Belfast Telegraph

Business View: Boutique hotel's prime location still attractive

By Margaret Canning

Northern Ireland's night-time economy has been in the news for many of the wrong reasons over the last couple of days.

Restaurant entrepreneur Emma Bricknell has vowed to leave Belfast in 18 months' time to escape red tape around licences and the lack of progression in social attitudes in many quarters.

And the company which owns Ten Square Hotel, a venue not far from Ms Bricknell's first Made in Belfast restaurant venture in Wellington Street, has now gone into administration.

It's not clear which fund or bank, if any, has appointed EY as administrators.

But despite the lack of clarity, it is still a significant watershed for a hotel which has become a popular venue for wedding and civil partnership celebrations.

The definitive reversal of fortunes of the boutique venue - once described by the Sunday Times as "Belfast's coolest hotel" - will also be vindication for its former owners, the Hill brothers from Ballymena.

They sold the venue to John Miskelly for a reported £10m in 2008 - and the asking price of the hotel when it goes on the market (as it inevitably will after the administrators get to grips with the situation) will likely be well below that.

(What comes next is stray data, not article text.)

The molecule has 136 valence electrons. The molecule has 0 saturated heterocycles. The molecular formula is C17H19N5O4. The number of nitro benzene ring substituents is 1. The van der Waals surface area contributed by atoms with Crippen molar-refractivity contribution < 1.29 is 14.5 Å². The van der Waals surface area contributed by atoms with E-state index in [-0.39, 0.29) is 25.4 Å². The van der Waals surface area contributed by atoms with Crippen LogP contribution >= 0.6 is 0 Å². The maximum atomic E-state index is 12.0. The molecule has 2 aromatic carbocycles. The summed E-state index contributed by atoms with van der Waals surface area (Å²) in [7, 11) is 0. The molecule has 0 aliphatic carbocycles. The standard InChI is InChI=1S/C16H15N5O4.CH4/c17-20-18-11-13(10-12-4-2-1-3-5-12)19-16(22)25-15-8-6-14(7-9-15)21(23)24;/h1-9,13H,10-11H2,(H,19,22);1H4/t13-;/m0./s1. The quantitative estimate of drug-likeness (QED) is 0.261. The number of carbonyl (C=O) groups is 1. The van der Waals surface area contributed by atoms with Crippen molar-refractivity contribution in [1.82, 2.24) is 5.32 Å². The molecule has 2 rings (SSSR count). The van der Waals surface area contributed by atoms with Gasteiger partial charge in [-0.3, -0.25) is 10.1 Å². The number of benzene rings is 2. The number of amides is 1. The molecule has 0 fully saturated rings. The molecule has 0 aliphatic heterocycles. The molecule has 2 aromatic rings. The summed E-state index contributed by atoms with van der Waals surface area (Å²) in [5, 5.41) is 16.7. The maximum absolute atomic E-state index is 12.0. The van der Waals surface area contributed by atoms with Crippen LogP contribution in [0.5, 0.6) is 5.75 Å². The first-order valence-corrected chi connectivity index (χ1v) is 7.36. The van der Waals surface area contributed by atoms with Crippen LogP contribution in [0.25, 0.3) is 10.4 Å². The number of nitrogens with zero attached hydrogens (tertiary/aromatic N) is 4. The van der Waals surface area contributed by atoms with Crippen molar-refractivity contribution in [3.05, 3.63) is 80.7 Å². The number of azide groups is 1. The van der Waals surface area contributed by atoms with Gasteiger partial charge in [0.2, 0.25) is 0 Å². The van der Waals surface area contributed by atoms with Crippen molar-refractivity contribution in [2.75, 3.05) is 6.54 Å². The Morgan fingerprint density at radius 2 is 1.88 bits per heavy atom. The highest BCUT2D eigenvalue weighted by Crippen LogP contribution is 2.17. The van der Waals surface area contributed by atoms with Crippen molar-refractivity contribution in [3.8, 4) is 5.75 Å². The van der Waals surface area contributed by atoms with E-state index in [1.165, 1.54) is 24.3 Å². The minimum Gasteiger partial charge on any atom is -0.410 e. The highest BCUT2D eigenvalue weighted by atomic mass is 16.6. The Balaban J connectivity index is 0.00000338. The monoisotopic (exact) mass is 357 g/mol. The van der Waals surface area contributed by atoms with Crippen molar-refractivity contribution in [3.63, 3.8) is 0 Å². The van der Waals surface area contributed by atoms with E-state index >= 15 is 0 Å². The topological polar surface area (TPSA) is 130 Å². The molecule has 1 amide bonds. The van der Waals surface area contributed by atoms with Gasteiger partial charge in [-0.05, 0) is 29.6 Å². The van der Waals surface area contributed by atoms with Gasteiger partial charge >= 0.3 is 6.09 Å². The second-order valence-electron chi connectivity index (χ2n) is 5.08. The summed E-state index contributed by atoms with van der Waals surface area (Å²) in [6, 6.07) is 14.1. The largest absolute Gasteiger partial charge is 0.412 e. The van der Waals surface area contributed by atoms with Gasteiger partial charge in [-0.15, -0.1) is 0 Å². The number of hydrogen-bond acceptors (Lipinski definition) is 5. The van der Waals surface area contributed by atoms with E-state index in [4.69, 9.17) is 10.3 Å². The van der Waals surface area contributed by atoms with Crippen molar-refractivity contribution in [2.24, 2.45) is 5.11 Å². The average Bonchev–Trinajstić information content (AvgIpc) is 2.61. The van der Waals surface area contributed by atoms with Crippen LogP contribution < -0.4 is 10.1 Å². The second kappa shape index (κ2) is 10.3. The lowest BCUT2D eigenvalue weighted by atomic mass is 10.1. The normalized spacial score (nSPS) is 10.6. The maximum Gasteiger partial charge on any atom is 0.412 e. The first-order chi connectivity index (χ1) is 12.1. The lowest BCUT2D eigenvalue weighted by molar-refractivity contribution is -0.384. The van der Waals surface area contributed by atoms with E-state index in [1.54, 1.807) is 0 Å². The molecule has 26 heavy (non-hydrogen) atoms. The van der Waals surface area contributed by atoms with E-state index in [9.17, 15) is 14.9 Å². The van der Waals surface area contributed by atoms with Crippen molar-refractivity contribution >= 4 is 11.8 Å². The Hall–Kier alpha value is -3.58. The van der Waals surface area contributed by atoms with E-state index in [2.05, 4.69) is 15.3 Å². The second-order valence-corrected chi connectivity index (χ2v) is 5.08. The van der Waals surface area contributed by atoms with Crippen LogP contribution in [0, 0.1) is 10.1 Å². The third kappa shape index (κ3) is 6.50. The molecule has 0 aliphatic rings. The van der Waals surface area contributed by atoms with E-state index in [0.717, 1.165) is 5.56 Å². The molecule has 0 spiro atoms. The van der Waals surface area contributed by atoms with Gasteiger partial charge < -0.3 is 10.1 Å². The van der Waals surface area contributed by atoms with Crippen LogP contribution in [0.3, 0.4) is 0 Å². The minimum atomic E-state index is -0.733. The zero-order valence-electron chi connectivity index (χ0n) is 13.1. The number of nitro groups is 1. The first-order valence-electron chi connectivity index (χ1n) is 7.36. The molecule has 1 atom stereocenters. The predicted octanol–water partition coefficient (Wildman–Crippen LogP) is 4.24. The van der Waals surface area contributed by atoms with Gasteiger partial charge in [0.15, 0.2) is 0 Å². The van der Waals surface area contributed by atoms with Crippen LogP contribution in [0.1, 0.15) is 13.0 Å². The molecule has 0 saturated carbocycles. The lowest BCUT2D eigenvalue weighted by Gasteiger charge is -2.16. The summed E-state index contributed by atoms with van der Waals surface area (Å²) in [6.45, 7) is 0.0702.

Meanwhile, the brothers Hill are planning a new hotel just one block away from Ten Square at the former Scottish Mutual Building.

It's possible that they might wish to buy back Ten Square to consolidate their interest in the Donegall Place area, and thwart any hot-to-trot new competitor setting up nearby.

A few years ago, action over unpaid rent on Botanic Inns' Ormeau Road company headquarters by John Miskelly was the first sign of difficulties for that pub company, another formerly unassailable operator in the hospitality industry.

Ten Square's misfortunes may be an anomaly amid a generally improving picture for other parts of the hospitality industry.

According to R3's latest insolvency risk tracker, only 18.9% of pubs in Northern Ireland are considered to have a higher than normal risk of insolvency, compared to the UK average of 27.3%.

But there's no question that Ten Square's desirable city centre location will make it an attractive investment, and could even inspire a bidding situation.

However, a return to the boom price of £10m is unlikely.

Belfast Telegraph

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